Frost cloth (also called floating row cover) is a fabric used in the garden to protect plants from frost
I’m an avid user of season extenders for both spring and fall. I use them in the springtime for early soil warming and transplanting. I also use them in the fall and winter months to add additional months of harvesting crops. (learn how to grow food year-round here).
Whether you’re using row cover for bug or frost protection this fabric is great to have on hand!
Frost cloth is easy to use and can be easier than season extenders as it’s more breathable requiring less venting
Just because you get frosts doesn’t mean the plants need frost protection
It really depends on what you’re growing and your climate. If you’re growing a fall and winter garden then you eventually want to use some season extenders, but many winter crops taste sweeter with frosts and shouldn’t be babied too much too early. Here’s a list of cold hardy crops that can handle frosts and snow.
If you have trees that need protecting often burlap or a specific tree cover is used to protect and cover trees.
Using frost protection is very beneficial in the spring and late fall to extend your season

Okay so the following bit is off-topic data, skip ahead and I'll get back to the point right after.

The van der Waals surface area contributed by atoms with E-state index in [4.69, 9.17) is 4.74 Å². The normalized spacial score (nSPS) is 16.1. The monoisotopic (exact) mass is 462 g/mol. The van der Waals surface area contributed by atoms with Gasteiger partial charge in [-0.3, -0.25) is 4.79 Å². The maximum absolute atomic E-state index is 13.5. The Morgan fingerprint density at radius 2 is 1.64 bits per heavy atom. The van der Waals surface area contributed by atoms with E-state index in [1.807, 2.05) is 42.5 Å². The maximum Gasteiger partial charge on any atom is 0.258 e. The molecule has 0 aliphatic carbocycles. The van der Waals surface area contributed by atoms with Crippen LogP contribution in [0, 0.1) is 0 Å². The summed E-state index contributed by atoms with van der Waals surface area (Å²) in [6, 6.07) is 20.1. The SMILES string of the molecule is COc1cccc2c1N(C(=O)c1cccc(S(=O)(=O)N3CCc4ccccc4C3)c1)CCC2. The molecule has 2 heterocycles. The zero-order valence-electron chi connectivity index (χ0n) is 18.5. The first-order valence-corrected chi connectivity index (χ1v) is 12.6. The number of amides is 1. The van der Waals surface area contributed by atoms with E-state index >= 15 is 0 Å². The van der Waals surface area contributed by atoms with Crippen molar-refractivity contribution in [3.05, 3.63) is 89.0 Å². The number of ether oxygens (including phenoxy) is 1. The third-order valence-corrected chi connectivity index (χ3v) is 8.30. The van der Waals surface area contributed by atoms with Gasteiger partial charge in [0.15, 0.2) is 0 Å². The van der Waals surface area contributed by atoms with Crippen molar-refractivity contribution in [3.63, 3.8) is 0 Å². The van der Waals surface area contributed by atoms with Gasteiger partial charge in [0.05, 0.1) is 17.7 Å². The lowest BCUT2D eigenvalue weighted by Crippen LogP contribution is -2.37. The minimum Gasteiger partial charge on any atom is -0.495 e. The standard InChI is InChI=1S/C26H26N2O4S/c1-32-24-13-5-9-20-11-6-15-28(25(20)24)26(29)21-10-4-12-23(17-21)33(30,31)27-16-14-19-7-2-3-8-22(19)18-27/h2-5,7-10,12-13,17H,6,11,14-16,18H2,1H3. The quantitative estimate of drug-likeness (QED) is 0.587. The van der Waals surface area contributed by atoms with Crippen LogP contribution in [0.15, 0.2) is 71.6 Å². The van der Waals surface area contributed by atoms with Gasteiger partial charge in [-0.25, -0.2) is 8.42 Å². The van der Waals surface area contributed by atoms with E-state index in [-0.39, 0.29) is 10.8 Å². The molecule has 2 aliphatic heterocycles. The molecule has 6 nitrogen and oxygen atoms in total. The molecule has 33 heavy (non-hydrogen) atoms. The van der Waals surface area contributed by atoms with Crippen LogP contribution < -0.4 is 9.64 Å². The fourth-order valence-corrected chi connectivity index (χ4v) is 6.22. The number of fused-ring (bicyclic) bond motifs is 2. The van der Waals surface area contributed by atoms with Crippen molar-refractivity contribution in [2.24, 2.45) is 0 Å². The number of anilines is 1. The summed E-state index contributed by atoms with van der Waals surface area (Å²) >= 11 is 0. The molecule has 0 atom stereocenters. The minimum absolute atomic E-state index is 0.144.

You can place row cover over plants or create a hoop tunnel over them.
There are two types of row cover: light-weight and heavy-weight.
The light one better suited to light frosts and bug protection and heavy weight row cover designed for colder temperatures and better plant protection. If plants are prone to bolting and you want to reduce light transmission then row cover can help a lot with plant bolting.
In the spring the light-weight row cover is often better because it offers more light transmission.
In the winter your crops aren’t growing so much as remaining dormant which is why the heavy weight cover is used. You can even double up that layer of heavy-weight row cover if the temps dip very cold.
One of the best ways to use light-weight row cover is for bug protection. Crops like your brassicas (cabbage, kale, broccoli, cauliflower etc) are especially prone to pests. You can prevent or stop the cabbage moth from laying eggs that create those pesky cabbage worms that devastate your crops. Protect crops from bugs at peak egg laying season then remove later on. Certain pests like the cabbage worm can be a problem the whole season so keep the row cover on. I find aphids tend to show up mid-season.